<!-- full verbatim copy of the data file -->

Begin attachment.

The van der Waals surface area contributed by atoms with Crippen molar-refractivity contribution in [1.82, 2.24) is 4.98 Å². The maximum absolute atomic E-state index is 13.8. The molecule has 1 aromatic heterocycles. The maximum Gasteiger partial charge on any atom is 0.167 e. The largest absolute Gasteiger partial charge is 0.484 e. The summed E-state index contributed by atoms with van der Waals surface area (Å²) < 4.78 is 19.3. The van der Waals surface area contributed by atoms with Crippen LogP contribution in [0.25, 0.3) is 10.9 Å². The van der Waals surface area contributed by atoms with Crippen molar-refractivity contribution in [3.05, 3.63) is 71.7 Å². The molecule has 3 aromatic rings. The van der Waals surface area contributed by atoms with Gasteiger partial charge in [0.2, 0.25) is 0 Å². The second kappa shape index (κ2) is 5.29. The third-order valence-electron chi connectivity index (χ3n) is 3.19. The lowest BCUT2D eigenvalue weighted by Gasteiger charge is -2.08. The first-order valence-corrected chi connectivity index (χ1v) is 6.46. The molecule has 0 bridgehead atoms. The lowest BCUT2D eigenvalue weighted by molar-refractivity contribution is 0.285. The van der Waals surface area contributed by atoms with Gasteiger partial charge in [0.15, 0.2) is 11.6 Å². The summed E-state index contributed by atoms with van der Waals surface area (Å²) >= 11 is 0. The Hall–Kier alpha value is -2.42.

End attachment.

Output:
The van der Waals surface area contributed by atoms with Crippen molar-refractivity contribution in [1.82, 2.24) is 4.98 Å². The maximum absolute atomic E-state index is 13.8. The molecule has 1 aromatic heterocycles. The maximum Gasteiger partial charge on any atom is 0.167 e. The largest absolute Gasteiger partial charge is 0.484 e. The summed E-state index contributed by atoms with van der Waals surface area (Å²) < 4.78 is 19.3. The van der Waals surface area contributed by atoms with Crippen LogP contribution in [0.25, 0.3) is 10.9 Å². The van der Waals surface area contributed by atoms with Crippen molar-refractivity contribution in [3.05, 3.63) is 71.7 Å². The molecule has 3 aromatic rings. The van der Waals surface area contributed by atoms with Gasteiger partial charge in [0.2, 0.25) is 0 Å². The second kappa shape index (κ2) is 5.29. The third-order valence-electron chi connectivity index (χ3n) is 3.19. The lowest BCUT2D eigenvalue weighted by Gasteiger charge is -2.08. The first-order valence-corrected chi connectivity index (χ1v) is 6.46. The molecule has 0 bridgehead atoms. The lowest BCUT2D eigenvalue weighted by molar-refractivity contribution is 0.285. The van der Waals surface area contributed by atoms with Gasteiger partial charge in [0.15, 0.2) is 11.6 Å². The summed E-state index contributed by atoms with van der Waals surface area (Å²) >= 11 is 0. The Hall–Kier alpha value is -2.42.